FDA Greenlit The Emergency Use Of The Pfizer-BioNTech COVID-19 Vaccine In US
The United States Food and Drug Administration, on Friday (11th December 2020), given the EUA (emergency use authorization) to the Pfizer-BioNTech vaccine. It is the first vaccine with the capability of preventing COVID-19 approved in the US. According to the FDA, anyone aged 16 or above can take the Pfizer-BioNTech vaccine.
The approval of Pfizer-BioNtech Vaccine marks a crucial turning point in the ongoing COVID-19 pandemic, which has claimed than 30,000 people’s lives in the United States.
FDA’s commissioner, Hahn said, the FDA’s emergency use authorization of the first COVID-19 vaccine is a crucial milestone in the battle against this devastating pandemic that has disrupted the lives of every single person in the country and around the world.
Dr. Eric Wei of New York’s Elmhurst hospital said that we could not overstate the vaccine’s importance. Experiencing it first hand, Dr. Wei knows how essential this vaccine is in stopping the onslaught of this deadly pandemic. This vaccine is what we have been praying for, he added.
The FDA approval comes after countries, including Canada, Mexico, and the UK, authorized using the Pfizer-BioNTech vaccine for the public.
Peter Marks – director of the FDA’s Center for Biologics Evaluation and Research, said that this vaccine’s emergency use authorization holds promise to change the course of this pandemic in the United States. With scientific decision making, the available effectiveness and safety data support the Pfizer-BioNTech’s COVID-19 vaccine’s authorization. The FDA approved its use because the vaccine’s benefits outweigh the known and potential risks.
Vaccine Testing And Efficacy
The FDA’s approval of the emergency use of the Pfizer-BioNTech vaccine called BNT162B comes after a successful clinical trial involving 43,000 people. The data collected during the test reveals that the vaccine effectively prevents the SARS-CoV-2 infection 95% of the time.
How Does The Pfizer-BioNTech Vaccine Work?
The Pfizer-BioNTech vaccine uses the new and innovative technology of introducing RNA to the body. The vaccine contains the RNA of the spike protein found on the coronavirus’s surface that it uses to attach to the cells.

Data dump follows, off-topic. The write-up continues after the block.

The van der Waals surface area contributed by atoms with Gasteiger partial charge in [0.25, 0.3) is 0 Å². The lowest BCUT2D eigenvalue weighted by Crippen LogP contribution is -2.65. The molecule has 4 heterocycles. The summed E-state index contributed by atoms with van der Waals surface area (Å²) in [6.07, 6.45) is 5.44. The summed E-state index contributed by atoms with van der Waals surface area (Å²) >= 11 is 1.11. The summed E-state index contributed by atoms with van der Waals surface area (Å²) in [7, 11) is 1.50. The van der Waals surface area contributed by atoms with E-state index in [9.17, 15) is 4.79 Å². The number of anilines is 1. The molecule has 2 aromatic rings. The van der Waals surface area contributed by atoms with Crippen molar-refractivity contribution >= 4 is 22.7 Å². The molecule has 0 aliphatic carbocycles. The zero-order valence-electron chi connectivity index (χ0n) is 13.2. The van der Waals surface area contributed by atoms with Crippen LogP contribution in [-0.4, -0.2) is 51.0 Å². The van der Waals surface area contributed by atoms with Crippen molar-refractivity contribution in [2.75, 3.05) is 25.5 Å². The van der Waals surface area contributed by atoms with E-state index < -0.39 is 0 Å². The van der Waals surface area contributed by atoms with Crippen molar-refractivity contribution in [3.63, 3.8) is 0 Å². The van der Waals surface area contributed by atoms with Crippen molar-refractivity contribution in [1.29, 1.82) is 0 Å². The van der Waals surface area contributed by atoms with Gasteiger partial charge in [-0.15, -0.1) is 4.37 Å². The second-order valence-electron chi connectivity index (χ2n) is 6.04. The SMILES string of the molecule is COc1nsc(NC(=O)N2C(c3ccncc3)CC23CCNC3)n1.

When taken, the vaccine prompts the body to make copies of the spike protein, triggering an immune response. This process will prep the body to fight against COVID-19. The researchers have also published the results of the trial in the New England Journal of Medicine.
Though the FDA has okayed using the Pfizer-BioNTech vaccine, scientists are still studying how long the immunization provoked immune response will last and the rate of asymptomatic disease among people who will get this vaccine. They are also looking at if this vaccine can prevent COVID-19 transmission.
States will initially receive an allotment of 2.9 million doses, sent from Pfizer. This initial installment of the vaccine is for the healthcare workers and long-term care residents, whom CDC deemed the highest priority for vaccination.
Pfizer will roll out an additional 2.9 million vaccine in the coming weeks for giving the 2nd shot to the people already received the first. The health authorities are aiming for 20 million vaccinations before the end of 2020. This number includes both healthcare workers and long-term care residents.
The distribution of the Pfizer-BioNTech vaccine is the most challenging aspect of this entire process. Because the vaccine requires storage temperatures of -94F or -70C, distributing it will be a logistical challenge for the already funds strained healthcare system.
Experts believe that it will take somewhere around mid-to-late 2021 for the vaccine to reach lower-risk individuals. They estimate that upto 80% of adults need to get vaccinated before the US could reach “herd immunity.”